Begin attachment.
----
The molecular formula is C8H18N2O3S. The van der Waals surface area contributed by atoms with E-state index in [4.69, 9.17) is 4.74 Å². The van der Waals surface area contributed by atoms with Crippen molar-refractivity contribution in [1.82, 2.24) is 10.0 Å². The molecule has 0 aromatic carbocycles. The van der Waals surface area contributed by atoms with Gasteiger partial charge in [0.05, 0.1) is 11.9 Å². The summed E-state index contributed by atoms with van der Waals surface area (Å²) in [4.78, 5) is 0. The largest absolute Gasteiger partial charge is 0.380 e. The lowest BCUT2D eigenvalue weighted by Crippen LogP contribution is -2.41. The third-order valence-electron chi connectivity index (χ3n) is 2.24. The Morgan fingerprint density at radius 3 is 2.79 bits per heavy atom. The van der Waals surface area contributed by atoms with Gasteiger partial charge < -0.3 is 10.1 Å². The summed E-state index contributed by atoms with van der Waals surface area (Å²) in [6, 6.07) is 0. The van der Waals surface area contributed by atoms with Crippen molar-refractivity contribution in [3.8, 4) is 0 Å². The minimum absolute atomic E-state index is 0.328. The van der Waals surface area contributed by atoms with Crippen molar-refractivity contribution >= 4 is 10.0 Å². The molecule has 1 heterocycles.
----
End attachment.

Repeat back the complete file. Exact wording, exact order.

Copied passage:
The molecular formula is C8H18N2O3S. The van der Waals surface area contributed by atoms with E-state index in [4.69, 9.17) is 4.74 Å². The van der Waals surface area contributed by atoms with Crippen molar-refractivity contribution in [1.82, 2.24) is 10.0 Å². The molecule has 0 aromatic carbocycles. The van der Waals surface area contributed by atoms with Gasteiger partial charge in [0.05, 0.1) is 11.9 Å². The summed E-state index contributed by atoms with van der Waals surface area (Å²) in [4.78, 5) is 0. The largest absolute Gasteiger partial charge is 0.380 e. The lowest BCUT2D eigenvalue weighted by Crippen LogP contribution is -2.41. The third-order valence-electron chi connectivity index (χ3n) is 2.24. The Morgan fingerprint density at radius 3 is 2.79 bits per heavy atom. The van der Waals surface area contributed by atoms with Gasteiger partial charge < -0.3 is 10.1 Å². The summed E-state index contributed by atoms with van der Waals surface area (Å²) in [6, 6.07) is 0. The van der Waals surface area contributed by atoms with Crippen molar-refractivity contribution in [3.8, 4) is 0 Å². The minimum absolute atomic E-state index is 0.328. The van der Waals surface area contributed by atoms with Crippen molar-refractivity contribution >= 4 is 10.0 Å². The molecule has 1 heterocycles.